The one non-arrival was the gate agent who had been in charge at gate forty-seven when Flight Two left. A staff supervisor whom Tanya had spoken to a few minutes ago informed her that the agent was now off duty and on his way home. She gave instructions for a message to be left, and for the agent to check in by telephone as soon as he arrived. Tanya doubted if anything would be gained by bringing him back to the airport tonight; for one thing, she already knew that the agent did not remember Guerrero boarding. But someone else might want to question him by phone.
“I called everyone here who’s involved so far,” Mel informed the D.T.M., “in case you or someone else have questions. What we have to decide, I think–and it’s mainly your decision–is whether or not we have enough to warn your captain of Flight Two.” Mel was reminded again of what he had temporarily pushed from mind: that the flight was commanded by his brother-in-law, Vernon Demerest. Later, Mel knew, he might have to do some reconsidering about certain implications. But not yet.
“I’m thinking now.” The D.T.M. looked grim; he swung to Tanya. “Whatever we decide, I want Operations in on this. Find out if Royce Kettering is still on the base. If so, get him here fast.” Captain Kettering was Trans America’s chief pilot at Lincoln International; it was he who earlier tonight had test-flown aircraft N-731-TA, before–as Flight Two, The Golden Argosy–it took off for Rome.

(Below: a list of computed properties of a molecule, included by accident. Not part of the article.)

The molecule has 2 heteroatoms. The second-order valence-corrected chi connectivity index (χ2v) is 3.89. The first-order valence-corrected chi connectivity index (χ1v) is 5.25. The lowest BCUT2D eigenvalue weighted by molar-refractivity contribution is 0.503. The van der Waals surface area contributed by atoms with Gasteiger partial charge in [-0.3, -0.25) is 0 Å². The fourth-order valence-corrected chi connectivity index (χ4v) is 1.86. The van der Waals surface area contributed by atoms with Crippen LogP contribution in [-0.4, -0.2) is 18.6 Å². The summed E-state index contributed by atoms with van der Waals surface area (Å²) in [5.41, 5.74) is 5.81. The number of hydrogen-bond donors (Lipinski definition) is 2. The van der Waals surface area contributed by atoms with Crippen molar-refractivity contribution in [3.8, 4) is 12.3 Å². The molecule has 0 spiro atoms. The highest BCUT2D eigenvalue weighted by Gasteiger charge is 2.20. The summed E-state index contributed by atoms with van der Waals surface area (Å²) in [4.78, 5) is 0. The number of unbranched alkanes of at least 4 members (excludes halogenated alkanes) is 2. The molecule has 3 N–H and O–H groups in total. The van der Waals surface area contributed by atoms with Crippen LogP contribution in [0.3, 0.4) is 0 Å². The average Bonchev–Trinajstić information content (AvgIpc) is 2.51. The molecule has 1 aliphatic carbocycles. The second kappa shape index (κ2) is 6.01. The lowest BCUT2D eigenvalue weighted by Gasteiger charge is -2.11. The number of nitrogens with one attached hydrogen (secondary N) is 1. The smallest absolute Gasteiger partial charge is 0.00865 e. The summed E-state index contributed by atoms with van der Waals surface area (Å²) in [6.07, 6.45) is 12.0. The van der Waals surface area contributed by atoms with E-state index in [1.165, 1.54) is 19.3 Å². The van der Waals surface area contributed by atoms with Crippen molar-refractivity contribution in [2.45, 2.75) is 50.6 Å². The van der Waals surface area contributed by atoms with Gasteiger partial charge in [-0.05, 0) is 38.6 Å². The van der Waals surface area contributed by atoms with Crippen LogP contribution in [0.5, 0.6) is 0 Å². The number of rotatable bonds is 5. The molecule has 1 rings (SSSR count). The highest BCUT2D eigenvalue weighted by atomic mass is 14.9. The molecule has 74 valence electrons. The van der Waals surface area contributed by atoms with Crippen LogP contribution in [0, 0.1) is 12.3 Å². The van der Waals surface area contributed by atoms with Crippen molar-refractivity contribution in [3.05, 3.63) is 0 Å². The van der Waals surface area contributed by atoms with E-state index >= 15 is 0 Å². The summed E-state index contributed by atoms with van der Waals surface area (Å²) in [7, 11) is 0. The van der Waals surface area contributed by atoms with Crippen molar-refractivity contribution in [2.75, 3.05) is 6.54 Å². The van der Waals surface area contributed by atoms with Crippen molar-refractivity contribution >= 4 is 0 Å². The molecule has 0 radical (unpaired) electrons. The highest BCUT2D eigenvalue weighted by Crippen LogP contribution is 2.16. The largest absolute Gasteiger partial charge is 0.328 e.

“Yes, sir,” Tanya said.
While she was on one telephone, another rang. Mel answered.
It was the tower watch chief. “I have the report you wanted on Trans America Two.” One of Mel’s calls for a few minutes ago had been to air traffic control, requesting information on the flight’s takeoff time and progress.
“Takeoff was 11:13 local time.” Mel’s eyes swung to a wall clock. It was now almost ten minutes after midnight; the flight had been airborne nearly an hour.
The tower chief continued, “Chicago Center handed off the flight to Cleveland Center at 12:27 EST, Cleveland handed it to Toronto at 01:03 EST; that’s seven minutes ago. At the moment, Toronto Center reports the aircraft’s position as near London, Ontario. I have more information–course, height, speed–if you want it.”
“That’s enough for now,” Mel said. “Thanks.”
“One other thing, Mr. Bakersfeld.” The tower chief summarized Joe Patroni’s latest bulletin about runway three zero; the runway would be out of use for at least another hour. Mel listened impatiently; at the moment, other things seemed more important.
When he hung up, Mel repeated the information about Flight Two’s position to the D.T.M.